Asts: Derek Harper 5
Pts: Hakeem Olajuwon 25
Rebs: Hakeem Olajuwon 10
Asts: Hakeem Olajuwon 7
Houston wins the series, 4–3
The Summit, Houston, Texas
Attendance: 16,611
  • No. 25 Hugh Evans
  • No. 17 Joe Crawford
  • No. 4 Ed T. Rush

Olajuwon vs. Ewing

Although most fans in New York, and some members of the national media, blamed John Starks' poor performance, who shot 2-for-18 from the field in Game 7, as a contributing factor in the Knicks' loss in the series, another important factor in the Rockets series win was Olajuwon's performance. Olajuwon outscored Ewing in every game of the series, while Ewing outblocked (4.3 to 3.9 bpg) and outrebounded him (12.4 rpg to 9.1 rpg). Plus, he set a then NBA Finals record with a total of 30 blocks:[4]

1994 NBA Finals Gm 1 Gm 2 Gm 3 Gm 4 Gm 5 Gm 6 Gm 7 Totals
Hakeem Olajuwon 28 25 21 32 27 30 25 26.9 ppg 50.0% fg 9.1 rpg 3.6 apg 3.9 bpg
Patrick Ewing 23 16 18 15 25 19 17 18.9 ppg 36.4% fg 12.4 rpg 1.7 apg 4.3 bpg

New York Rangers win Stanley Cup

Game 4 took place at Madison Square Garden with its corridors smelling of beer and champagne. Less than 24 hours before, it hosted the New York Rangers first Stanley Cup celebration in 54 years following their 3–2 win over the Vancouver Canucks in Game 7 of the Stanley Cup Finals.

Rangers Captain Mark Messier attended the game,[7] bringing the Stanley Cup in a bid to inspire the Knicks, first to their locker room before the game, and again out onto center court at halftime, much to the delight of fans.[8]

Game 5 took place hours after the ticker-tape parade in the Canyon of Heroes in Lower Manhattan honoring the new Stanley Cup champions.[9] Players and representatives of both the Knicks and the Rockets were among the 1.5 million who attended.[10][11]

Both teams came away motivated, as evidenced by the remaining series.[11][12]

Telecast interrupted by O. J. Simpson car chase

During Game 5, most NBC affiliates split the coverage of the game between NFL Hall of Famer O.J. Simpson's slow speed freeway chase with the LAPD. At the time, Simpson had been an NFL analyst on NBC.

The coverage was presented on a split screen, with the game taking up the smaller portion of the television screen on the left, while live coverage of the chase was shown in a bigger screen on the right. The audio came from the chase as narrated by NBC News anchor Tom Brokaw.[13]

KNBC in Los Angeles, serving the media market where the police were tracking Simpson, left game coverage completely for the chase and did not even put up a split screen until the end of the game, which was still close at the time. By this point, Simpson had returned to his mansion in Brentwood and had surrendered to police.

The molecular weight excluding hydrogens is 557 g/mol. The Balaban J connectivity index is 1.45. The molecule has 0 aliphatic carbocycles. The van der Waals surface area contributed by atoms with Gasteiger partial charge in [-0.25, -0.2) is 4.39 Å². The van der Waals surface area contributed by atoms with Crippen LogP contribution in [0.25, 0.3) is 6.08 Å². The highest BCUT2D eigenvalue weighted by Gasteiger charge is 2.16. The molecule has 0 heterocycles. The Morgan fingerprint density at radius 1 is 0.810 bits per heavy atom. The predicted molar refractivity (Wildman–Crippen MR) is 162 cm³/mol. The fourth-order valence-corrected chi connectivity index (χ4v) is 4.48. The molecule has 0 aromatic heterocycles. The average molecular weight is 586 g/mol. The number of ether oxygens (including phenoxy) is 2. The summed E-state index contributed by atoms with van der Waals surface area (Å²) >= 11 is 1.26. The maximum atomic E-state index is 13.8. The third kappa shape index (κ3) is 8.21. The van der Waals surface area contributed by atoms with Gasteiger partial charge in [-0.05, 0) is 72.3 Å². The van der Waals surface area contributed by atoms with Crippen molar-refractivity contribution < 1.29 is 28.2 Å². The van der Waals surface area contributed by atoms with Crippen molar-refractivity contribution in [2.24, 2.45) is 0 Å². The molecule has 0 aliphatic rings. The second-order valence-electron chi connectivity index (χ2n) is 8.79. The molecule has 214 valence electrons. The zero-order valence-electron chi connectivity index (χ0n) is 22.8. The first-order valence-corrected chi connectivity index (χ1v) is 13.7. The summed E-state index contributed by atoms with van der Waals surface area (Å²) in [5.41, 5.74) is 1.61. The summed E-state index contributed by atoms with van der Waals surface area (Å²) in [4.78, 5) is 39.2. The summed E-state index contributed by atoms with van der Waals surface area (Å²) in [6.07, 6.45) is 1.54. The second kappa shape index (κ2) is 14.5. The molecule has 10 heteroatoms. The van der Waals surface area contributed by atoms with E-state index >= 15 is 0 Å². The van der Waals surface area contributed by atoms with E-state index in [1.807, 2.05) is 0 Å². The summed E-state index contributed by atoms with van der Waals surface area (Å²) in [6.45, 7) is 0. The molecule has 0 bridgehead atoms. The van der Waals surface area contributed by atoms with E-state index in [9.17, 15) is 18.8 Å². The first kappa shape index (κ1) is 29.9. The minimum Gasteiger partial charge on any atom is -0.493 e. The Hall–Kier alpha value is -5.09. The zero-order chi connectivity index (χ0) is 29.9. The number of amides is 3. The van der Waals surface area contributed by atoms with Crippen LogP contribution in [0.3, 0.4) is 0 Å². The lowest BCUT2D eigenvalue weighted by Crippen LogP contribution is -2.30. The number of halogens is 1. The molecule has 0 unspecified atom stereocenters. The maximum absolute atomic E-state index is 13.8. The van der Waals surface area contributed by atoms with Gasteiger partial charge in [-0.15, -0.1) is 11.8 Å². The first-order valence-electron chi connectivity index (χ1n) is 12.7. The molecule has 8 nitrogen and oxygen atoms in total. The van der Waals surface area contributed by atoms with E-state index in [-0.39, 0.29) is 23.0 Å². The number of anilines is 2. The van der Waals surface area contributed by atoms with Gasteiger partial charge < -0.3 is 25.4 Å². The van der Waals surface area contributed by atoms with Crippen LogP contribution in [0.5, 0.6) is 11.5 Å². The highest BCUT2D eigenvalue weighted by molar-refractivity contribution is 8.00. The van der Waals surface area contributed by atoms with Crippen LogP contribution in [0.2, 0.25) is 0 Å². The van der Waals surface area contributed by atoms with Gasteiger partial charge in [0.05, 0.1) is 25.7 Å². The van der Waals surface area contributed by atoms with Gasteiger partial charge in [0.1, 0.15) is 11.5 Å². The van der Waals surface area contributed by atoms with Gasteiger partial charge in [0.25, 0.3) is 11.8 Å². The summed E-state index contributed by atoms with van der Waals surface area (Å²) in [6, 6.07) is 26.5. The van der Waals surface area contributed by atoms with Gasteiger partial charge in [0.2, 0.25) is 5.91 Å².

A complete re-broadcast of Game 5, with natural crowd audio substituting for the parts for which NBC did not provide audio, is part of the DVD release of this series from Warner Home Video.


The Rockets would repeat as NBA champions in 1995 although their season record wasn't so promising. Plagued by a lack of chemistry, the Rockets were stuck in the middle of the conference standings most of the year. Then, as the NBA's trading deadline approached, on February 14, 1995 the Rockets acquired Hakeem Olajuwon's "Phi Slama Jama" teammate Clyde Drexler. The Rockets finished the regular season as the 6th seed but the team on the court at season's end was clearly better than its 47–35 record. The new Rockets team had only had about two months to gel. The playoffs started rough for Houston, the team down 2 games to 1 to Utah in the First Round. However, the Rockets battled back and won that series, stealing the deciding Game 5 in Utah. The Rockets' ability to overcome adversity became more evident as the postseason wore on. They beat four 50-win squads (Utah, Phoenix, San Antonio and Orlando) to win the NBA championship, becoming the lowest seed ever to win it all.

Also in 1995, the Knicks enjoyed another strong season, with 55 wins. However, they were eliminated in seven games by the Indiana Pacers during the second round as Pacers guard Reggie Miller's 'Knick Killer' legacy continued. After the season Pat Riley bolted for the Miami Heat. The Knicks would make the finals again in 1999, but fell to the Spurs in five games.

Before this victory, only the Houston Oilers' AFL two championships at the close of the 1960 season and 1961 season and the Houston Aeros' two WHA Avco World Trophies in 1974 and 1975 repersented Houston's only professional championships. The 1994 NBA Championship represented the city of Houston's first professional championship since those two teams, and the first in a league that did not later merge.

See also


  1. ^ Araton, Harvey (June 23, 1994). "ON PRO BASKETBALL: N.B.A. FINALS; Long-Sought Title That Ewing Needed Eludes Him Again".  
  2. ^ Kalb, Elliot (2003). Who's Better, Who's Best in Basketball?: Mr. Stats Sets the Record Straight on the Top 50 NBA Players of All Time. McGraw-Hill Professional. p. 163.  
  3. ^ "Daily Dime: Special Edition The game's greatest giants ever". ESPN. March 6, 2007. Archived from the original on 25 March 2007. Retrieved April 12, 2007. He (Olajuwon) outplayed Ewing, Robinson and O'Neal to lead Houston to back-to-back titles... 
  4. ^ a b "History of the NBA Finals: Hakeem Olajuwon: The NBA’s Best In The Mid ’90s". Retrieved February 16, 2007. 
  5. ^ "Patrick Ewing Bio". NBA. Retrieved April 19, 2007. 
  6. ^ a b Beck, Howard (June 17, 2008). "Celtics Remain Mindful Of a Missed Opportunity". The New York Times. p. D2. Retrieved 20 June 2010. 
  7. ^ NBA on NBC: Game 4 of the 1994 NBA Finals (television). NBC. June 15, 1994. 
  8. ^ Zipay, Steve (June 14, 2009). 94, a vintage year for Rangers, Knicks; Rangers ended 54-year Stanley Cup drought"'". Newsday. p. A78. Retrieved September 7, 2009. 
  9. ^  
  10. ^  
  11. ^ a b Blinebury, Fran (June 13, 2004). "BELIEVE IT: 10 YEARS LATER; 'The Times of Our Lives'". The Houston Chronicle. p. 1. 
  12. ^ Hahn, Alan (June 14, 2009). "After huge effort, Knicks fall short". Newsday. p. A79. Retrieved September 7, 2009. 
  13. ^ Brett Morgen, Director (June 16, 2010).  

External links